[Satnews] On September 17 at the 17th annual VSAT satellite industry conference held in London, Hughes Network Systems, LLC (Hughes) was selected as winner of the “Changing Lives” award, which recognizes an inspiring initiative that has significantly impacted telecommunications in a community, assisting in alleviating hardship and contributing to subsequent economic and social development.
Hughes has developed an innovative satellite-based training solution, known as the Hughes Interactive Onsite Learning platform, and is working with medical tutoring schools in India to help meet the growing demand for key specialties such as gerontology and endocrinology, as well as to deliver basic healthcare services to rural communities. The solution delivers virtual 3D-quality capabilities enabling direct eye contact, voice interaction, and chat-based queries between students and instructors, and is reaching rural communities across India.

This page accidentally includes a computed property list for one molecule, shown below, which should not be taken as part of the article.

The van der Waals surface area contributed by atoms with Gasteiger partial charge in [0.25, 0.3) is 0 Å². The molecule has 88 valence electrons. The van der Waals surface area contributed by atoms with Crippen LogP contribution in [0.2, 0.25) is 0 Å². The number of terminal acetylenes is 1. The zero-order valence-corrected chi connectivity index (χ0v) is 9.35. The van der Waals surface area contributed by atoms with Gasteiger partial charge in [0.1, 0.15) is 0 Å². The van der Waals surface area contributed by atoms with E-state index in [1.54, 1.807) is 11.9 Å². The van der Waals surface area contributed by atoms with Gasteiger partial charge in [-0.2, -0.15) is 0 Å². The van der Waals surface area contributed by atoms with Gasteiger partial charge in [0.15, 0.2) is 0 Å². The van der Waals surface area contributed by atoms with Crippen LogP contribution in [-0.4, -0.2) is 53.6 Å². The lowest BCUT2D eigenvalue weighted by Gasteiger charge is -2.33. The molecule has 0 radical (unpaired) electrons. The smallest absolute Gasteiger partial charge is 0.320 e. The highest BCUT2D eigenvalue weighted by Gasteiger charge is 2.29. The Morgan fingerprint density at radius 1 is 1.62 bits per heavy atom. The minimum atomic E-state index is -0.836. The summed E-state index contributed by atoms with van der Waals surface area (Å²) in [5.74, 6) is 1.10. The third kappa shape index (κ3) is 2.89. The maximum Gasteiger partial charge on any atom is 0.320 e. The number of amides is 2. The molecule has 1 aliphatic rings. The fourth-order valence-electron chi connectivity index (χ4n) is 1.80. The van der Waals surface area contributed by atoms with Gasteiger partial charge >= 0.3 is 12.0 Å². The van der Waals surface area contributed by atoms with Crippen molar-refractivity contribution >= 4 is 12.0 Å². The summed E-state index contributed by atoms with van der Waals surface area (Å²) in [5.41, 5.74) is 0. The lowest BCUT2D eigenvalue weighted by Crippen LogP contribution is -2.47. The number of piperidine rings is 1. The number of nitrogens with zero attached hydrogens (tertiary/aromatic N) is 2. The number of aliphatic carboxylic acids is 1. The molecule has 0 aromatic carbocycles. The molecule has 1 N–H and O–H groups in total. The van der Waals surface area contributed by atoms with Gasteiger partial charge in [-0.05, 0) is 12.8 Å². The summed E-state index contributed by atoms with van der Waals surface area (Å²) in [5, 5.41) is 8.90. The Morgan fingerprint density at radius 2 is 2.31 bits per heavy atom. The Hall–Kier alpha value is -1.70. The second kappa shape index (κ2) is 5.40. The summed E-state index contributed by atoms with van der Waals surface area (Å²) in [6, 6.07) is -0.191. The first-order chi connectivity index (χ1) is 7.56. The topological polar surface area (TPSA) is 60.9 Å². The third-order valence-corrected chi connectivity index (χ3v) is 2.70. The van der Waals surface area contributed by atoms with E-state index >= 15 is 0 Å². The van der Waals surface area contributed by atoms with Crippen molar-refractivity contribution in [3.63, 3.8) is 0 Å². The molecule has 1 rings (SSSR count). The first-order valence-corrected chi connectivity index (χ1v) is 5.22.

Accepting the award for Hughes was Vinod Shukla, senior vice president International at Hughes, who commented, “Hughes is honored to be recognized by this major satellite industry group for a very meaningful award—which applies the latest technology in connecting people and improving lives no matter where they live or work.”
“The quality, cost-effectiveness and adaptability of the satellite-based training solutions developed by Hughes and its partners for medical specialties opens the door to their application in basic health care—such as pre- and post-natal education in the large number of rural communities across India—as well as non-medical areas, such as business practices and engineering,” said David Hartshorn, secretary general of the Global VSAT Forum and one of the judges for the award.
Another judge, Robert Bell, executive director of the Society of Satellite Professionals, said, “Hughes won the award in my view because of the scale of the solution, reaching 25,000 medical students in 50 cities; its targeting of a serious bottleneck in healthcare, which is the physician training in underserved areas; and the fact that it should be possible to reproduce it fairly easily in other emerging market countries facing similar problems. When it comes to changing lives, Hughes has made a big dent in a vital quality-of-life issue for India.”